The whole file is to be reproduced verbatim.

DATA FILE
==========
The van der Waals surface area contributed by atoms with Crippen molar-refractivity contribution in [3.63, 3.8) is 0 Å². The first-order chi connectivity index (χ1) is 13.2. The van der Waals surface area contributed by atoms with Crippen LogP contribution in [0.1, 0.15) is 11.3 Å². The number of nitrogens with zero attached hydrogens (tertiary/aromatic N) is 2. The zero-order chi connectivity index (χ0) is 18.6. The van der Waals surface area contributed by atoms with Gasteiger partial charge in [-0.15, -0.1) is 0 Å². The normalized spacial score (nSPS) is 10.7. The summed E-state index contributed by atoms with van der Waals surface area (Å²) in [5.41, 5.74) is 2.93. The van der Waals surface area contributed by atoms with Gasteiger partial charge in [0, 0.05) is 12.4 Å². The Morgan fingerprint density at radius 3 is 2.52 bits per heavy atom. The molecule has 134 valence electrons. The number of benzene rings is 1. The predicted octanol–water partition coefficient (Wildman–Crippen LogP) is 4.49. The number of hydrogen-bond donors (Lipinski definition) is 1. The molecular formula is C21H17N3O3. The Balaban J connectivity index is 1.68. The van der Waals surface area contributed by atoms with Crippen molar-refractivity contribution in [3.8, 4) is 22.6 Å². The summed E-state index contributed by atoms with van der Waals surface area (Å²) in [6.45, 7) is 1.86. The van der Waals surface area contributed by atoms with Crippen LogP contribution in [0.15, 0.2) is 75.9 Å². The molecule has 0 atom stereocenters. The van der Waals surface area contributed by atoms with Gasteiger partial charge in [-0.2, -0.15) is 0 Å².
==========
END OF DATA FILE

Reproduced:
The van der Waals surface area contributed by atoms with Crippen molar-refractivity contribution in [3.63, 3.8) is 0 Å². The first-order chi connectivity index (χ1) is 13.2. The van der Waals surface area contributed by atoms with Crippen LogP contribution in [0.1, 0.15) is 11.3 Å². The number of nitrogens with zero attached hydrogens (tertiary/aromatic N) is 2. The zero-order chi connectivity index (χ0) is 18.6. The van der Waals surface area contributed by atoms with Gasteiger partial charge in [-0.15, -0.1) is 0 Å². The normalized spacial score (nSPS) is 10.7. The summed E-state index contributed by atoms with van der Waals surface area (Å²) in [5.41, 5.74) is 2.93. The van der Waals surface area contributed by atoms with Gasteiger partial charge in [0, 0.05) is 12.4 Å². The Morgan fingerprint density at radius 3 is 2.52 bits per heavy atom. The molecule has 134 valence electrons. The number of benzene rings is 1. The predicted octanol–water partition coefficient (Wildman–Crippen LogP) is 4.49. The number of hydrogen-bond donors (Lipinski definition) is 1. The molecular formula is C21H17N3O3. The Balaban J connectivity index is 1.68. The van der Waals surface area contributed by atoms with Crippen molar-refractivity contribution in [3.8, 4) is 22.6 Å². The summed E-state index contributed by atoms with van der Waals surface area (Å²) in [6.45, 7) is 1.86. The van der Waals surface area contributed by atoms with Crippen LogP contribution in [0.15, 0.2) is 75.9 Å². The molecule has 0 atom stereocenters. The van der Waals surface area contributed by atoms with Gasteiger partial charge in [-0.2, -0.15) is 0 Å².